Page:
I’ve been a professional wrestling fan for over thirty years. My attention has faded during some phases, but my interest has brought me back after each lapse. You’d think something that has been such a part of my life would be a point of pride. I don’t always allow it to be. Sometimes I keep my mouth shut about my love of wrestling. Feeling a need to do so bothers me.

Why do I hesitate to admit my love for wrestling? That’s complicated. My friends know. My wife knows. I tend to downplay my interest among coworkers and the periphery of my social life. Many of the adults I know scoff at wrestling. They dismiss it and its fans. Defending my interest against their derisions is tiring, so I generally avoid discussing it around them.

My circles include few wrestling fans. Though some of my friends are casual fans, none share my devotion. I can thank my grandparents for first exposing me to wrestling, but most of the rest of my family has little, if any interest. My wife shares some slight interest, but hers is a mixture of nostalgia (her late father was a fan) and hormones (she thinks some of the guys are hot). I’m sitting in a proverbial empty arena.

I taught for many years. I can’t recall a colleague who followed wrestling. Nearly all of them—men and women—followed the local NFL and MLB teams, some to the point of fanaticism. At one school I taught at, not following football or baseball was considered close to sacrilege. To the contrary, following wrestling was seen as puzzling or juvenile. Neither football nor baseball has ever held my attention the way wrestling has. I was the lone teacher at this school without a jersey to wear on casual Fridays, but I also was the only teacher who knew the cards for upcoming wrestling PPVs. This left me way on the outside.

I related to some students through wrestling. Coworkers heard my conversations and asked, “Wrestling? Really?” The ones who considered themselves “serious” sports fans chided me for following a “fake” sport. I couldn’t talk with them about wrestling. They wouldn’t take my defenses or explanations of the business seriously. Some held misconceptions about wrestling that I found surprising. Attempting to educate them just made them laugh at me. With time, I learned to not bother.

A stigma associated with fandom still exists outside its core followers despite all of wrestling’s popularity. Wrestlers can be in films, appear on talk shows and get elected to office, but a large segment of society continues to look down upon the business. The dramatic elements come off as clownish to people (I’ll admit, sometimes the storylines and dialogue make me cringe, too). The scripted outcomes undermine wrestling’s status as a sport. Many sports fans think wrestling is beneath them even though the performances can be incredible, and the performers are phenomenal athletes. Others simply see it as a diversion for children.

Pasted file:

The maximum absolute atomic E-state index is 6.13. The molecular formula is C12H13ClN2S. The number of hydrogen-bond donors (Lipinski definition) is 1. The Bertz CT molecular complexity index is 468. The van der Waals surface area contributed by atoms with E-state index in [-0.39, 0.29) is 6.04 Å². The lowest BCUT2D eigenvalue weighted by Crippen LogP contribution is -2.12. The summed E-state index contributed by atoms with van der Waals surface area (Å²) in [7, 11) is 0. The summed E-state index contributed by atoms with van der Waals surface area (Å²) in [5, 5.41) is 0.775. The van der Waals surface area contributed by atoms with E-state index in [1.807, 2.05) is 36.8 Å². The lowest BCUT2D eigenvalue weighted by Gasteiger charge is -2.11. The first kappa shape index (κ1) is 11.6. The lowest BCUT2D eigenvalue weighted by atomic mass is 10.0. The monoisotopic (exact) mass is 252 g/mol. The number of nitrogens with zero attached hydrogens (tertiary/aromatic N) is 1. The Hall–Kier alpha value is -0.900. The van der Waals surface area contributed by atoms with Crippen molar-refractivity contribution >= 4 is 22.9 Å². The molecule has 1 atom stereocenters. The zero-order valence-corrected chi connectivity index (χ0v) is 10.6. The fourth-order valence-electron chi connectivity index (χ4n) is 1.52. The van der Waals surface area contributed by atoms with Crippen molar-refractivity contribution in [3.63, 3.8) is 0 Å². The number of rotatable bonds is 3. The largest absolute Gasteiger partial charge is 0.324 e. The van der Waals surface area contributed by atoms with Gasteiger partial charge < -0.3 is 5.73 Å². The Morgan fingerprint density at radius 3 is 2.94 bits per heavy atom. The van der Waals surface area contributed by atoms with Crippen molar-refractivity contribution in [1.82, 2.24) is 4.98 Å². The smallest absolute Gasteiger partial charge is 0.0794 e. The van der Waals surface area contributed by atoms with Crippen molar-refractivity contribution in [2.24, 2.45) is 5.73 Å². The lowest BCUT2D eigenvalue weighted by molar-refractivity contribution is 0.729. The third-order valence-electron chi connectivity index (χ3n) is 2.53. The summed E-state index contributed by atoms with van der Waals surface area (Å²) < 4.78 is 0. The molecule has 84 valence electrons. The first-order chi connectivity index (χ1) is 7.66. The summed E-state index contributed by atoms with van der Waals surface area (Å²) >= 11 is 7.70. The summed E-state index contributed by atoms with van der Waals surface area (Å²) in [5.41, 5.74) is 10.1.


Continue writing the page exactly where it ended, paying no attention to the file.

The same people who belittle wrestling are likely to belittle wrestling fans. A childish spectacle is for childish people, they’ll say. Wrestling has definite fantasy elements. It attracts fans of other fantasy environments, in particular video games, comic books and science fiction. Though all three are now hugely popular and widely accepted in mainstream popular culture, snide remarks are still reserved for those in line at the comic convention. Wrestling fans get heaped in with this lot. My wife was quick to point this out at an indie show we attended. She thought the largely male audience looked like guys who didn’t have girlfriends and lived with their parents. I thought she was being a bit harsh, but her sentiments are fairly typical.

I detect some hypocrisy. Supposedly self-respecting adults will watch clearly staged reality television while criticizing wrestling and its fans. Fans of “real” sports will fixate on statistics and drafts much the way the supposed “nerds” they laugh at fixate on their distractions of choice. I’m not about to claim wrestling should be considered in the same kind of light competitive sports are. I won’t claim wrestling isn’t completely ridiculous at times. I will claim that it deserves more respect than it gets. So do its fans. I’m not ashamed to count myself among them. I’m disappointed that anyone else would chastise me for this.